Margaret Atwood’s The Handmaid’s Tale is a story about the United States after a coup has abolished democracy and established a theocratic and patriarchal dictatorship. The book has been translated into more than 40 languages. Now it’s a Hulu miniseries starting on April 26, starring Elizabeth Moss. Margaret Atwood has written more than 40 other books—fiction, poetry, and critical essays. This interview has been condensed and edited.

Jon Wiener: The Handmaid’s Tale is the first work of feminist dystopian fiction ever featured in a Super Bowl ad—congratulations!

Margaret Atwood: I think it’s the first work of fiction period that was ever featured in a Super Bowl ad.

JW: I think so. Those ads are mostly beer and cars.

MA: There you go. Good company.

JW: And congratulations to you and Hulu for getting this on TV during Trump’s first 100 days. That’s quite an achievement.

MA: I think it was a coincidence, because they started planning the series quite a long time before the election. Elizabeth Moss signed in April of 2016, and they started filming in September of 2016. The election gave it much more relevance.

JW: The LA Times called the Hulu Handmaid’s Tale “shockingly relevant” in the age of Trump, but I don’t think you were thinking about Donald Trump when you wrote it, were you?

MA: I was not thinking about Donald Trump back in 1984 when I started writing it. I was thinking about dictatorships of the 20th century, and also about what people were talking about doing in the United States at that time—about which of recently acquired women’s rights they’d like to abolish.

JW: The week that Trump took the oath of office, you wrote a piece for The Nation on the subject of the obligations of the artist in the age of Trump. You looked at the argument that artists and writers have a special responsibility to speak truth to power.

MA: Yes: you can’t tell them to do that. You can’t tell artists and writers what to do.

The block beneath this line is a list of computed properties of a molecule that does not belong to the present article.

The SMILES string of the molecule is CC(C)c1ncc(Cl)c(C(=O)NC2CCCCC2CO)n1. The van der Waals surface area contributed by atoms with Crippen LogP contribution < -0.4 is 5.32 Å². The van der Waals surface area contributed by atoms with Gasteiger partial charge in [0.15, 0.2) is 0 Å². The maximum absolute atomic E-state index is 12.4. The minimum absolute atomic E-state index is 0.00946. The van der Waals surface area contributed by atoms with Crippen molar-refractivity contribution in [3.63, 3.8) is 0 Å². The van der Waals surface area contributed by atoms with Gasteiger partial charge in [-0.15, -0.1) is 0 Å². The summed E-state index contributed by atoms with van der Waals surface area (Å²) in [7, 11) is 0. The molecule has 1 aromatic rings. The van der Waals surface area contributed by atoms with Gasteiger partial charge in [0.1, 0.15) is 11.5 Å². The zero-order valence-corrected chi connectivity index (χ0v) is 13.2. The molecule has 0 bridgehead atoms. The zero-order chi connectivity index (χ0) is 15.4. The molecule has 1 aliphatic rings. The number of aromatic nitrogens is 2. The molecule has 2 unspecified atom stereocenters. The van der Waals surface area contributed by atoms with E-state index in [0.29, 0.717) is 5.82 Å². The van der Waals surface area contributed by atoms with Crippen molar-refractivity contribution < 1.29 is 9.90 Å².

JW: I thought you had a wonderful argument where you said, “Artists are being lectured on their moral duty. How come other professionals aren’t?”

MA: Yes: What about the dentists? What about the obligations of dentists in the age of Trump? Stand up for dentistry. I don’t think dentistry is actually being threatened yet, although it might be soon.

JW: What kind of artistic responses to Trump might be possible? Of course, we have lots of satire that makes fun of Trump.

MA: That’s interesting and funny to those on a certain side of politics, but I don’t think that Charlie Chaplin’s satire of Hitler stopped Hitler from starting World War II, did it? So what kind of art is likely to come out of the Age of Trump? If nothing else, I would say the art of witness, people making a record of the times we live in. But the times we live in are so volatile, and so changeable, you don’t know from one week to the next what this administration is likely to do, or say. I think people just haven’t got a grip on it yet.

JW: You went to one of the women’s marches the day after Trump’s inauguration. What was that like?

MA: The one in Toronto. It’s not actually our president, but people were marching in sympathy, showing support for people south of the border. People all over the world did that. What happened with all of those gatherings was they were a lot bigger than people thought they were going to be. In Toronto, there was this huge mass of people. I’m not sure that much marching took place because it was hard to move. Also you couldn’t hear anything. You couldn’t hear any of the speakers, but you were there. I saw a lot of interesting signs—

JW: Tell us about the signs.

MA: The signs were great. I think my favorite sign was an older woman holding a sign that said, “After 60 years, why am I still holding this f-ing sign?” There were also a number of Handmaid’s Tale signs, a lot that said, “Make Margaret Atwood fiction again.” That wasn’t very encouraging to me personally.


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